HTML and CSS Reference
Why such appallingly lax syntax? The answer is simple: brows-
ers never cared about XHTML syntax if it was sent as text/
html—only the XHTML validator did. Therefore, favouring one
form over the other in HTML5 would be entirely arbitrary, and
cause pages that didn't follow that format to be invalid, although
they would work perfectly in any browser. So HTML5 is agnostic
about which you use.
Pick a style and stick with it
Just because you can use any of the aforementioned formats doesn't mean you should mix them all up,
however. That would prove a maintenance nightmare, particularly in a large team.
Our advice is pick the style that works for you and stick to it. It doesn't matter which you choose; Remy
prefers XHTML syntax while Bruce prefers lowercase, attribute minimisation (so controls rather than
controls=”controls” ) and only quoting attributes when it's necessary, as in adding two classes to an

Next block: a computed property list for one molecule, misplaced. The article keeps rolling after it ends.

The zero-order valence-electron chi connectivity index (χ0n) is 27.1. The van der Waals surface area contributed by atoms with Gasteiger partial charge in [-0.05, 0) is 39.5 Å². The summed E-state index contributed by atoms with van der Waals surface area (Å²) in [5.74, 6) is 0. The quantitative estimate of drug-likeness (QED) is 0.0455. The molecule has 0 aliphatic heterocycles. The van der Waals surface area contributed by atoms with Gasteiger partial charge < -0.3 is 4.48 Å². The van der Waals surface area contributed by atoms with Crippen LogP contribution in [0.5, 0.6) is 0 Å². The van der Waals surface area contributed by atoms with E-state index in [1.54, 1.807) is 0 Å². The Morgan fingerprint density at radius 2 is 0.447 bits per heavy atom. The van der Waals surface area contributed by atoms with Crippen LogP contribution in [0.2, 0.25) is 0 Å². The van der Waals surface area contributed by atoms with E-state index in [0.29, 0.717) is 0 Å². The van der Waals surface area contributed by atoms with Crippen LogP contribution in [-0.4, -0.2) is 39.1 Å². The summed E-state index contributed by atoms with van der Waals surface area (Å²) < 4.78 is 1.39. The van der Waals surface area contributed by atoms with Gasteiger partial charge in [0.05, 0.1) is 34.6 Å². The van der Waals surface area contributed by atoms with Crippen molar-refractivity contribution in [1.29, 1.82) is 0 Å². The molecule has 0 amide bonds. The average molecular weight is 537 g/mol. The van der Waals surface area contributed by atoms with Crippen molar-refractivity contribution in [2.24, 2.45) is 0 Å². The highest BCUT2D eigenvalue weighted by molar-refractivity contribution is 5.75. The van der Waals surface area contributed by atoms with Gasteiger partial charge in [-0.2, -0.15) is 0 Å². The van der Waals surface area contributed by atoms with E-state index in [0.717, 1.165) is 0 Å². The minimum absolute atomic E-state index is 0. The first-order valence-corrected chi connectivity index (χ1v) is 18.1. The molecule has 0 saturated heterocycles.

element, so <div class=important> but <div class=”important logged-in” . You'll see both styles
in this topic, as we each work as we feel most comfortable and you need to be able to read both.
As a brave new HTML5 author, you're free to choose—but having chosen, keep to it.
While we're on the subject of appallingly lax syntax rules (from
an XHTML perspective), let's cheat and, after adding the docu-
ment title, we'll go straight to the content:
<p>Today I drank coffee for breakfast. 14 hours later,
¬ I went to bed.</p>
If we validate this exhilarating blog, we fi nd that it validates fi ne,
yet it has no <html> tag, no <head> , and no <body> ( Figure 1.1 ).
FIGURE 1.1 Shockingly, with
no head, body, or html tag, the